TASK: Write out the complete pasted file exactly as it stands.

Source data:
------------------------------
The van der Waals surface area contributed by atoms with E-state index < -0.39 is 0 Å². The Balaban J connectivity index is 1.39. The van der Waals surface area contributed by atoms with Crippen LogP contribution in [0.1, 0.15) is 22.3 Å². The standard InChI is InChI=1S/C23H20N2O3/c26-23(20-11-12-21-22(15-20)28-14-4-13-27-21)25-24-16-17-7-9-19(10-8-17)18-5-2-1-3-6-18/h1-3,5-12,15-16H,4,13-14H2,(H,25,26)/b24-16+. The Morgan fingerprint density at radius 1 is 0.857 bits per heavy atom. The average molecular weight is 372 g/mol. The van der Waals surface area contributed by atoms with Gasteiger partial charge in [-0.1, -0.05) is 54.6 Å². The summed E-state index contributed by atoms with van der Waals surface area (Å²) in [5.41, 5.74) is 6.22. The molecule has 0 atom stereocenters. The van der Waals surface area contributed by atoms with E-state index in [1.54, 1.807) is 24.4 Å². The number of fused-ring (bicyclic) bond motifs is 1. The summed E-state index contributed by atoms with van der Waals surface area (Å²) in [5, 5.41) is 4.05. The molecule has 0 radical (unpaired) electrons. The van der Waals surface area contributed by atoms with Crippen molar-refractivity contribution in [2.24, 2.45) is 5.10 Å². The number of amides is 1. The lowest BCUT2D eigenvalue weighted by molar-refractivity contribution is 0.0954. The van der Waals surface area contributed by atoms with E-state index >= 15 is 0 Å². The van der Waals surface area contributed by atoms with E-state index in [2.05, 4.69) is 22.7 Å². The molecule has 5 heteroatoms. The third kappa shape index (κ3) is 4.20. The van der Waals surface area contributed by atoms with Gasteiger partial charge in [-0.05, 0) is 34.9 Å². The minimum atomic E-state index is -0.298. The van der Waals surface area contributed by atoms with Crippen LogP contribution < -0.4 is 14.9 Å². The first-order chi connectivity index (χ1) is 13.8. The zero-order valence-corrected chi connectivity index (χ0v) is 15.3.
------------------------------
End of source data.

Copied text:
The van der Waals surface area contributed by atoms with E-state index < -0.39 is 0 Å². The Balaban J connectivity index is 1.39. The van der Waals surface area contributed by atoms with Crippen LogP contribution in [0.1, 0.15) is 22.3 Å². The standard InChI is InChI=1S/C23H20N2O3/c26-23(20-11-12-21-22(15-20)28-14-4-13-27-21)25-24-16-17-7-9-19(10-8-17)18-5-2-1-3-6-18/h1-3,5-12,15-16H,4,13-14H2,(H,25,26)/b24-16+. The Morgan fingerprint density at radius 1 is 0.857 bits per heavy atom. The average molecular weight is 372 g/mol. The van der Waals surface area contributed by atoms with Gasteiger partial charge in [-0.1, -0.05) is 54.6 Å². The summed E-state index contributed by atoms with van der Waals surface area (Å²) in [5.41, 5.74) is 6.22. The molecule has 0 atom stereocenters. The van der Waals surface area contributed by atoms with E-state index in [1.54, 1.807) is 24.4 Å². The number of fused-ring (bicyclic) bond motifs is 1. The summed E-state index contributed by atoms with van der Waals surface area (Å²) in [5, 5.41) is 4.05. The molecule has 0 radical (unpaired) electrons. The van der Waals surface area contributed by atoms with Crippen molar-refractivity contribution in [2.24, 2.45) is 5.10 Å². The number of amides is 1. The lowest BCUT2D eigenvalue weighted by molar-refractivity contribution is 0.0954. The van der Waals surface area contributed by atoms with E-state index >= 15 is 0 Å². The van der Waals surface area contributed by atoms with E-state index in [2.05, 4.69) is 22.7 Å². The molecule has 5 heteroatoms. The third kappa shape index (κ3) is 4.20. The van der Waals surface area contributed by atoms with Gasteiger partial charge in [-0.05, 0) is 34.9 Å². The minimum atomic E-state index is -0.298. The van der Waals surface area contributed by atoms with Crippen LogP contribution < -0.4 is 14.9 Å². The first-order chi connectivity index (χ1) is 13.8. The zero-order valence-corrected chi connectivity index (χ0v) is 15.3.